President Obama speaks as he campaigns for Hillary Clinton and other Democratic candidates at Florida Memorial University in Miami Gardens on Oct. 20, 2016. (AP/Susan Walsh)

President Obama is intensifying his political activity for Democratic candidates in the closing weeks of the campaign season, starring in series of television and radio commercials for congressional and gubernatorial candidates from coast to coast as he travels the country on behalf of Hillary Clinton.

Obama this week started appearing in a TV ad for former Florida governor Charlie Crist, the Republican-turned-independent-turned-Democrat who is running for a Tampa-area House seat and is expected to win.

“As governor, he worked with both parties to get things done. And I know you can trust Charlie to do the same in Congress,” Obama says in the ad.

Across the country, from Upstate New York to Minnesota, California and Oregon, voters will see or hear the president delivering similar messages for Democratic candidates.

On Oregon's airwaves, Obama is calling Democratic Gov. Kate Brown “my friend” and credits her for boosting the state's minimum wage. In Chicago, viewers may see Obama touting former Rep. Brad Schneider (D-Ill.), who is trying to win back a suburban seat, and his support for stricter gun laws.

Obama's embrace of Democrats down the ballot is a stark contrast to his first eight years in the national political spotlight.

Congressional Democrats have long complained, mostly in private and sometimes in public, about the president's lack of genuine relationships and bonding with them. One of the beneficiaries of the recent Obama ads is Rep. John Yarmuth (D-Ky.), who is one of just three Democrats in the House to have played golf with the president.

More importantly, Democrats have griped about the president's passive approach to campaigning for them, particularly House Democrats, who have more often been given the services of Vice President Biden for campaign appearances and ads. During the 2008 campaign Obama did just one advertisement for congressional Democrats. In 2012, Democrats felt neglected down the ballot even on small matters such as getting the presidential team's field staff to hand out literature for their campaigns as they canvassed for votes.

Of course, the president's top advisers have often noted that congressional Democrats abandoned him when he was down, during the 2010 and 2014 midterms when they lost by huge margins as the liberal base of support did not turn out in large enough numbers.

Buoyed by stronger approval ratings, Obama is eagerly using his bully pulpit to attack Republicans other than presidential candidate Donald Trump.

On Oct. 20 in Miami Gardens, Fla., President Obama criticized Sen. Marco Rubio (R-Fla.) for his positions on climate change and immigration. (The Washington Post)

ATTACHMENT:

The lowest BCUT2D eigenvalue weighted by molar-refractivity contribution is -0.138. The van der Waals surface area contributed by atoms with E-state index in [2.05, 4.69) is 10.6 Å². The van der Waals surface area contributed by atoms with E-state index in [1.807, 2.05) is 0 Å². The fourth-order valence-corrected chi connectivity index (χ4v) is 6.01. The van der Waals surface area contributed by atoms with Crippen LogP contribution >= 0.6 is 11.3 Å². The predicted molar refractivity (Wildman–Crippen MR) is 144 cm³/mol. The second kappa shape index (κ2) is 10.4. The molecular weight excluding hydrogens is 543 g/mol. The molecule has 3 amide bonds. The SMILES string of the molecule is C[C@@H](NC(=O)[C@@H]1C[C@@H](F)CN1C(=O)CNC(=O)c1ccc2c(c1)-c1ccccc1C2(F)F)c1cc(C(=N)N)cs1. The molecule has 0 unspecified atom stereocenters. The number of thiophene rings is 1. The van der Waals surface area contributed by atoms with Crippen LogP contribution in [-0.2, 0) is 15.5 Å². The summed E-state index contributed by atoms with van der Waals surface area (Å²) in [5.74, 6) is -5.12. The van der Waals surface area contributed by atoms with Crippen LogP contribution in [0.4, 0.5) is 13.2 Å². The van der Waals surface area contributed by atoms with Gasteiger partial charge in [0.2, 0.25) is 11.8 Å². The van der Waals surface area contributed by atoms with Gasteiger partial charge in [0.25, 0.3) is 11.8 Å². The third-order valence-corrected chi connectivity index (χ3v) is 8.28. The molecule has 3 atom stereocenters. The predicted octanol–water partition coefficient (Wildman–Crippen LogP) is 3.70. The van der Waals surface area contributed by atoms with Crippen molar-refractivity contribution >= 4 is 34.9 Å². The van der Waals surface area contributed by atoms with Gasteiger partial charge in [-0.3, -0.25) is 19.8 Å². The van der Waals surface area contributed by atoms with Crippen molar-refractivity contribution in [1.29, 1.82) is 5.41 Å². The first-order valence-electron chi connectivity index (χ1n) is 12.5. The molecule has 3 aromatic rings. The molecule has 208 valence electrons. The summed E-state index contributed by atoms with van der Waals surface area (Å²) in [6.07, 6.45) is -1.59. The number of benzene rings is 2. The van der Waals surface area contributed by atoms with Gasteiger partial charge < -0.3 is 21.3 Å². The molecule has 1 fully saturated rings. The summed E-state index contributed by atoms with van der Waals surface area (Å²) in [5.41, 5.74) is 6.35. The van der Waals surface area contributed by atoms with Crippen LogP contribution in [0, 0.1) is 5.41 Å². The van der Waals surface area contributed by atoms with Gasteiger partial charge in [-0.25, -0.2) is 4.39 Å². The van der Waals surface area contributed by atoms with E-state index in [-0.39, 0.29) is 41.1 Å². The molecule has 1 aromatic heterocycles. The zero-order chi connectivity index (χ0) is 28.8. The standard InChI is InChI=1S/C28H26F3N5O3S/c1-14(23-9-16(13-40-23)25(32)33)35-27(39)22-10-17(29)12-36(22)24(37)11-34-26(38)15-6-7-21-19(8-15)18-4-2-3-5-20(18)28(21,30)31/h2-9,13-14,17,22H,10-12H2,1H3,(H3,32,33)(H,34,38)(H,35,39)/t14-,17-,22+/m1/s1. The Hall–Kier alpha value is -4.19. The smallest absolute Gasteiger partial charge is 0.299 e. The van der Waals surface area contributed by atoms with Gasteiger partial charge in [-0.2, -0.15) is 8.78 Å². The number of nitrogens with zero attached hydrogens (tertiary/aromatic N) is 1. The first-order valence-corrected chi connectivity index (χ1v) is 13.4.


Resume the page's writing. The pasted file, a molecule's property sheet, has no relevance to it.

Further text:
On Thursday he used a stop in Miami to attack Sen. Marco Rubio (R-Fla.), the former presidential candidate who is seeking reelection. Rubio spent most of his failed presidential bid mocking the ineffectiveness of the Senate and frequently called eventual GOP presidential nominee Donald Trump a “con artist.”

“How can you call him a con artist and dangerous and object to all the controversial things he says and say I am still going to vote for him?” Obama asked of Rubio. “C’mon, man. You know what that is. It is the height of cynicism.”

On the airwaves, Obama is also set to star in TV ads for Bryan Caforio, who is trying to win a House seat from northern Los Angeles County; Terri Bonoff, running in a suburban Minneapolis district; and Colleen Deacon, a former Senate aide hoping to pick up a Syracuse, N.Y.-area seat, according to senior Democratic officials, who asked for anonymity to sketch out the president's political work.

Among Senate candidates, Obama will appear in TV spots for Rep. Patrick Murphy (D-Fla.), who hopes to unseat Rubio; California's Kamala Harris; North Carolina's Deborah Ross; Pennsylvania's Katie McGinty; and Rep. Tammy Duckworth (D-Ill.), who is trying to defeat Sen. Mark Kirk (R-Ill.), who holds Obama's former Senate seat.

On the radio, Obama cut ads for Vermont Democratic gubernatorial candidate Sue Minter and North Carolina Attorney General Roy Cooper, who is challenging incumbent Republican Gov. Pat McCrory. He's also on the radio for Ross and McGinty and Senate candidates Catherine Cortez Masto in Nevada, and Maggie Hassan in New Hampshire.

On the House side, Obama is on the radio for Yarmuth; Tom O'Halleran, who hopes to keep Arizona's 1st Congressional District in Democratic hands; Rep. Cheri Bustos (D-Ill.) -- seen as a rising party star; and Ruben Kihuen and Jacky Rosen, who are running to snatch away from Republicans a pair of Las Vegas-area districts.

Then there's money.

Obama has headlined a combined 21 fundraising events for the Democratic House, Senate and gubernatorial campaign committees, according to those Democratic officials. He has also headlined individual fundraising events for Cortez Masto; Duckworth; Democratic Washington Gov. Jay Inslee; Sen. Patty Murray (D-Wash.); and former Ohio governor Ted Strickland, who is running an uphill battle to defeat Sen. Rob Portman (R-Ohio), according to Democrats, who couldn't immediately provide a total sum he has helped raise.

“I will not be on the ballot, but everything we’ve done is going to be on the ballot,” Obama said last week at an event for Strickland.

Greg Jaffe contributed to this report.